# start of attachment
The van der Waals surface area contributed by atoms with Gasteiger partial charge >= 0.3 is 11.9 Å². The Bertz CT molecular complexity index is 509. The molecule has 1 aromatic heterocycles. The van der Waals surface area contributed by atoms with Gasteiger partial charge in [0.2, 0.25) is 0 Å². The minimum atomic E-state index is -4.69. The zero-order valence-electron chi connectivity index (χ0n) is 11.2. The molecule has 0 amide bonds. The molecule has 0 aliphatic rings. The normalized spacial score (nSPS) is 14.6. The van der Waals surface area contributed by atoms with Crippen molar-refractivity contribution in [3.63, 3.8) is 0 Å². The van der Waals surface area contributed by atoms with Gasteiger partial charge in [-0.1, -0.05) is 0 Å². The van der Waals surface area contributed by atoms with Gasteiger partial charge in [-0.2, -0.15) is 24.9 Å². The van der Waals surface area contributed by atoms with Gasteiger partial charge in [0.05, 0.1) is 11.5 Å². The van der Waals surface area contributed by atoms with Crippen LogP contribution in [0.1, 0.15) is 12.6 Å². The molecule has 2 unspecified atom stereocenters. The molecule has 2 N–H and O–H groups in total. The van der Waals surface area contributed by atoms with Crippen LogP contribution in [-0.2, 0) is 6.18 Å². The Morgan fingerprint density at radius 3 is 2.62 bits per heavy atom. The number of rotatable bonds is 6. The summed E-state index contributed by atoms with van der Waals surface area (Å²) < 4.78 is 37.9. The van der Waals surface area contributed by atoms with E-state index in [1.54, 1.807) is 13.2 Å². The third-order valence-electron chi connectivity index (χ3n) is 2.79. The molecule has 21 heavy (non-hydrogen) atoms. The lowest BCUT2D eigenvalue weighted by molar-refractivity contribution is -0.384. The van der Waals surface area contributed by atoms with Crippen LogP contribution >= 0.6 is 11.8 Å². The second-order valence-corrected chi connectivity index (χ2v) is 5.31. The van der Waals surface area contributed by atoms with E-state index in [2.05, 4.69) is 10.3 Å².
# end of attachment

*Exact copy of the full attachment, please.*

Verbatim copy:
The van der Waals surface area contributed by atoms with Gasteiger partial charge >= 0.3 is 11.9 Å². The Bertz CT molecular complexity index is 509. The molecule has 1 aromatic heterocycles. The van der Waals surface area contributed by atoms with Gasteiger partial charge in [0.2, 0.25) is 0 Å². The minimum atomic E-state index is -4.69. The zero-order valence-electron chi connectivity index (χ0n) is 11.2. The molecule has 0 amide bonds. The molecule has 0 aliphatic rings. The normalized spacial score (nSPS) is 14.6. The van der Waals surface area contributed by atoms with Crippen molar-refractivity contribution in [3.63, 3.8) is 0 Å². The van der Waals surface area contributed by atoms with Gasteiger partial charge in [-0.1, -0.05) is 0 Å². The van der Waals surface area contributed by atoms with Gasteiger partial charge in [-0.2, -0.15) is 24.9 Å². The van der Waals surface area contributed by atoms with Gasteiger partial charge in [0.05, 0.1) is 11.5 Å². The van der Waals surface area contributed by atoms with Crippen LogP contribution in [0.1, 0.15) is 12.6 Å². The molecule has 2 unspecified atom stereocenters. The molecule has 2 N–H and O–H groups in total. The van der Waals surface area contributed by atoms with Crippen LogP contribution in [-0.2, 0) is 6.18 Å². The Morgan fingerprint density at radius 3 is 2.62 bits per heavy atom. The number of rotatable bonds is 6. The summed E-state index contributed by atoms with van der Waals surface area (Å²) < 4.78 is 37.9. The van der Waals surface area contributed by atoms with E-state index in [1.54, 1.807) is 13.2 Å². The third-order valence-electron chi connectivity index (χ3n) is 2.79. The molecule has 21 heavy (non-hydrogen) atoms. The lowest BCUT2D eigenvalue weighted by molar-refractivity contribution is -0.384. The van der Waals surface area contributed by atoms with Crippen LogP contribution >= 0.6 is 11.8 Å². The second-order valence-corrected chi connectivity index (χ2v) is 5.31. The van der Waals surface area contributed by atoms with E-state index in [2.05, 4.69) is 10.3 Å².